Paul Ryan really doesn’t want to be Speaker of the House. I get that. It’s a very, very shitty job right now. John Boehner did want to be Speaker of the House, badly, and it took the nihilist branch of his own party less than five years to retirement seem preferable to another day on the job.
Hell, if House Republicans asked me to be Speaker of the House, I’d have to give it some long thought, and I’m about to the point where I’ll clean the microwaves at Taco Bell (or whatever appliances they use to decongeal the stuff they serve to people) if it offers steady pay. Who wants to ruin their life by putting themselves at the mercy of the House
Demolition Freedom Caucus, the only politicians in the country who truly believe that defaulting on America’s debts makes for sound economic policy?
I’d still do it, but you get what I mean.
Anyway, my complaint isn’t with Ryan’s unwillingness to take the Horrible Job. It’s with the media covering his decision-making process, which has added a new wrinkle to its normally-fawning hagiographical manner of covering all things Ryan. As we wait anxiously to see if this Great Man of Our Age will accept the Heavy Burden of History and become Speaker in the Hour of His Nation’s Greatest Need, or whatever, we’re being repeatedly told that, if he does become Speaker, Paul Ryan would be forced to leave his “dream job” — Chair of the House Ways and Means Committee. CBS let “someone with knowledge of [Ryan’s] deliberations” — it’s Ryan himself, right? — peddle this line today:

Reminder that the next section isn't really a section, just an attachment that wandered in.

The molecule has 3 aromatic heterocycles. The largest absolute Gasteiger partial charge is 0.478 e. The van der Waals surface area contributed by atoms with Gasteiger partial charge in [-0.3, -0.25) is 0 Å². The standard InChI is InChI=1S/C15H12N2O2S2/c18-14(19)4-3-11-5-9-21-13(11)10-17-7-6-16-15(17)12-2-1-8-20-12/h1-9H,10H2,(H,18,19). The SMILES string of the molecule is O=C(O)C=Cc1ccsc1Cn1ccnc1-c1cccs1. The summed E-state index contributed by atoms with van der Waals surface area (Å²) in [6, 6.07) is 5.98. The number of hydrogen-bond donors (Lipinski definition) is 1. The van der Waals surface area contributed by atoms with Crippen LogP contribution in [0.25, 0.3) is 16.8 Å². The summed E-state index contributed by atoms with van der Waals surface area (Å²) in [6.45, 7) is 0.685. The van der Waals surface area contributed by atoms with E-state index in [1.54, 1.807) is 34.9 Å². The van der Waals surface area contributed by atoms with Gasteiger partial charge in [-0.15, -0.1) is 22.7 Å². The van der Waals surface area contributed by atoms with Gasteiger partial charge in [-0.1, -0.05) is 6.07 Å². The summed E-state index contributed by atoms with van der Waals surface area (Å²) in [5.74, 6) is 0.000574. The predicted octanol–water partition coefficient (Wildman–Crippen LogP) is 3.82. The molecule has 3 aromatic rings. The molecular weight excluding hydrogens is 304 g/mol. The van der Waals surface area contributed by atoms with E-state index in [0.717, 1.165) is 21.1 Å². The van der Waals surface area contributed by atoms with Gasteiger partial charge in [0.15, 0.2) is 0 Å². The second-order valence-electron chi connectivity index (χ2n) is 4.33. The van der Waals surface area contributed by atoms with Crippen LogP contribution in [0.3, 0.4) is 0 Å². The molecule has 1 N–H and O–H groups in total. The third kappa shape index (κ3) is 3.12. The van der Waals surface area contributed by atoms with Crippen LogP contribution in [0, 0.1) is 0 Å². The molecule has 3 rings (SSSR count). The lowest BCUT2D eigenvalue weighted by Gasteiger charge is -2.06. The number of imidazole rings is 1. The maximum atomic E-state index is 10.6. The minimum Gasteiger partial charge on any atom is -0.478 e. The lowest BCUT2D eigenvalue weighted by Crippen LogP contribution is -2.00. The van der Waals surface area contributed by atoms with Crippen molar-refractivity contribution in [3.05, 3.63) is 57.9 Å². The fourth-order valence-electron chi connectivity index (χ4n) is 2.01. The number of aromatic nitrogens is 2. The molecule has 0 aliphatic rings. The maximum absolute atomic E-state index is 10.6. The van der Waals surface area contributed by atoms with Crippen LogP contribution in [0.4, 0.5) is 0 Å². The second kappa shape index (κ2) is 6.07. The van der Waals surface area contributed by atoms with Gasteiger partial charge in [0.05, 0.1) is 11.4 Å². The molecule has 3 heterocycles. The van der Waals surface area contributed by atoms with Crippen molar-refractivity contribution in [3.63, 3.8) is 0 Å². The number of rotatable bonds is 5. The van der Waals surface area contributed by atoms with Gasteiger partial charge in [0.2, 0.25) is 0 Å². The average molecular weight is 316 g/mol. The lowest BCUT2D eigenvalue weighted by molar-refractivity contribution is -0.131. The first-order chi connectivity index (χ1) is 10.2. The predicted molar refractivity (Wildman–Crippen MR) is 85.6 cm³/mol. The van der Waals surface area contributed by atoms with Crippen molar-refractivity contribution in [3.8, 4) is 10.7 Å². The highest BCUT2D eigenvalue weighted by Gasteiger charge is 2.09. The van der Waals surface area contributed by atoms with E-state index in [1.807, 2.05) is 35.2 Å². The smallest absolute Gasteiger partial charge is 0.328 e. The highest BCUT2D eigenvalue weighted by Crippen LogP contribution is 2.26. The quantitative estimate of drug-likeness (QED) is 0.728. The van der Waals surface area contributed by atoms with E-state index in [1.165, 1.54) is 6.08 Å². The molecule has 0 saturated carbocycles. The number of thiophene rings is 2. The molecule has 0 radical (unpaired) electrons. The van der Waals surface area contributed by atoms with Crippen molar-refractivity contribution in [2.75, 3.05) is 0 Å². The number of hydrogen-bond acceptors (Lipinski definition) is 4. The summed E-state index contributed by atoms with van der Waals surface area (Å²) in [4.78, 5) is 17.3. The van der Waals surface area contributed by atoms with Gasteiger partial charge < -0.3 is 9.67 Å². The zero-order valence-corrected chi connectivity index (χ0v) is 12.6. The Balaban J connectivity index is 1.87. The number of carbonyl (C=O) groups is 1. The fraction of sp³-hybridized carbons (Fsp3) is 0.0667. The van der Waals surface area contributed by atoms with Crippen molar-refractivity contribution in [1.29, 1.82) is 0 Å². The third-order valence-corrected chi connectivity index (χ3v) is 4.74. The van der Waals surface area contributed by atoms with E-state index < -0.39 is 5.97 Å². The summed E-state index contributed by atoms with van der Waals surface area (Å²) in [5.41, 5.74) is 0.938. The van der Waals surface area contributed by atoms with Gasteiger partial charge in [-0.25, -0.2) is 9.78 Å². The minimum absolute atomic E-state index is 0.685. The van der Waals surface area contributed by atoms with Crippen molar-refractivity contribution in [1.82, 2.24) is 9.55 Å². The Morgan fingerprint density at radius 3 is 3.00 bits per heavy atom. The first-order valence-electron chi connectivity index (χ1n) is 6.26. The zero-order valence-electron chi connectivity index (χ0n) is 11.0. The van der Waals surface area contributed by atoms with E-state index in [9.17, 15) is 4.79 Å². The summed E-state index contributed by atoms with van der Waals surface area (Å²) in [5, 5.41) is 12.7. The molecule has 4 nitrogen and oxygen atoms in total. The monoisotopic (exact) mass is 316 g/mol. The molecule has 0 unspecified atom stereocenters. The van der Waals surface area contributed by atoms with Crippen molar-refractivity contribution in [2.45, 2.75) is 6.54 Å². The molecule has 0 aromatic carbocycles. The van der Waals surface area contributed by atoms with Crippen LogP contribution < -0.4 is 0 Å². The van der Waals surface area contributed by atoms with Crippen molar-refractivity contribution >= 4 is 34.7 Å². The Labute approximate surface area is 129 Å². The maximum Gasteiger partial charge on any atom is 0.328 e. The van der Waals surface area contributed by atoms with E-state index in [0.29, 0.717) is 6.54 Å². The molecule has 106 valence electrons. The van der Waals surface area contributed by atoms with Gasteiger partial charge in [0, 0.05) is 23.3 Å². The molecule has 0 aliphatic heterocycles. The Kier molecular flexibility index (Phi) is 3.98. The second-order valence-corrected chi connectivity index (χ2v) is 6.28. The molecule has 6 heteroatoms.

They say Ryan hasn’t ruled out meeting with the House Freedom Caucus if asked, but “he’s not going to go to the Freedom Caucus and say, ‘I’ll do this and this’…otherwise you’ve sold yourself to them from the very beginning, and set yourself up for failure” said someone with knowledge of his deliberations.’ “He still really, really does not want to do this. He has his dream job. If he’s Speaker, his whole career path changes. He’s not going to make concessions to get a job he didn’t want in the first place.”
Here’s The Hill, from last week:
The personal and political downsides are plentiful as well: Time away from his young family, having to relinquish his dream job as Ways and Means Committee chairman, and dealing with the same group of hardcore conservative agitators that drove out Boehner and dashed his close friend McCarthy’s dreams of becoming Speaker.
The Chicago Tribune, also last week:
But why would Ryan take the job? He nixed the idea as soon as Boehner announced his departure, and though he is said to be reconsidering, he’s taking his time. It would mean giving up his dream job, his current post as chairman of the tax-writing Ways and Means Committee. It would also deprive him of time with his school-age children.
And the AP, two weeks ago:
The Wisconsin Republican who chairs the tax-writing Ways and Means Committee — his dream job, he’s repeatedly declared — refused comment again and again as reporters chased him around the Capitol a day after Majority Leader Kevin McCarthy shocked his colleagues by withdrawing from the speaker’s race moments before the vote.